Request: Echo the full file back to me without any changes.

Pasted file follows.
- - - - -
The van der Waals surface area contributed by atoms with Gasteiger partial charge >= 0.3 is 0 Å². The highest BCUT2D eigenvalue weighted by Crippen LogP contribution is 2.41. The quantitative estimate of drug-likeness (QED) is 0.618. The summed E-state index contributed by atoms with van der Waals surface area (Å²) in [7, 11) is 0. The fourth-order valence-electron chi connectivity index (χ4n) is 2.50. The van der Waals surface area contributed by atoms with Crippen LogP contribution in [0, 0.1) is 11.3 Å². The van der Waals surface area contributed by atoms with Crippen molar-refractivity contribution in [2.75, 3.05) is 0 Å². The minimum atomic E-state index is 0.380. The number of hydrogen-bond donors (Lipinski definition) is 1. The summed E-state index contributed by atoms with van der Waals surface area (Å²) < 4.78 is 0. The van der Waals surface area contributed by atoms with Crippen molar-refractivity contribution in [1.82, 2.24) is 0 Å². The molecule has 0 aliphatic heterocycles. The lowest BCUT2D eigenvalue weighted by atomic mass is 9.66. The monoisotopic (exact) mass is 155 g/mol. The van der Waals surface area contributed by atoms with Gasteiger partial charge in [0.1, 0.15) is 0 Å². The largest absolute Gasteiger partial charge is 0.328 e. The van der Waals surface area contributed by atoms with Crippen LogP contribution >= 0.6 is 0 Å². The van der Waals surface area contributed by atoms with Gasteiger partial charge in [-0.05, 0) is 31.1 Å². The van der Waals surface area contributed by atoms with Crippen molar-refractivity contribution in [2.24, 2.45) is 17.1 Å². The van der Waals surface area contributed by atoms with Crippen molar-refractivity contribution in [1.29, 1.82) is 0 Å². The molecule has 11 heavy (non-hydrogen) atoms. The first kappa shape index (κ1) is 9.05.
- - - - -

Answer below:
The van der Waals surface area contributed by atoms with Gasteiger partial charge >= 0.3 is 0 Å². The highest BCUT2D eigenvalue weighted by Crippen LogP contribution is 2.41. The quantitative estimate of drug-likeness (QED) is 0.618. The summed E-state index contributed by atoms with van der Waals surface area (Å²) in [7, 11) is 0. The fourth-order valence-electron chi connectivity index (χ4n) is 2.50. The van der Waals surface area contributed by atoms with Crippen LogP contribution in [0, 0.1) is 11.3 Å². The van der Waals surface area contributed by atoms with Crippen molar-refractivity contribution in [2.75, 3.05) is 0 Å². The minimum atomic E-state index is 0.380. The number of hydrogen-bond donors (Lipinski definition) is 1. The summed E-state index contributed by atoms with van der Waals surface area (Å²) < 4.78 is 0. The van der Waals surface area contributed by atoms with Crippen molar-refractivity contribution in [1.82, 2.24) is 0 Å². The molecule has 0 aliphatic heterocycles. The lowest BCUT2D eigenvalue weighted by atomic mass is 9.66. The monoisotopic (exact) mass is 155 g/mol. The van der Waals surface area contributed by atoms with Gasteiger partial charge in [0.1, 0.15) is 0 Å². The largest absolute Gasteiger partial charge is 0.328 e. The van der Waals surface area contributed by atoms with Crippen LogP contribution >= 0.6 is 0 Å². The van der Waals surface area contributed by atoms with Gasteiger partial charge in [-0.05, 0) is 31.1 Å². The van der Waals surface area contributed by atoms with Crippen molar-refractivity contribution in [2.24, 2.45) is 17.1 Å². The van der Waals surface area contributed by atoms with Crippen molar-refractivity contribution in [1.29, 1.82) is 0 Å². The molecule has 11 heavy (non-hydrogen) atoms. The first kappa shape index (κ1) is 9.05.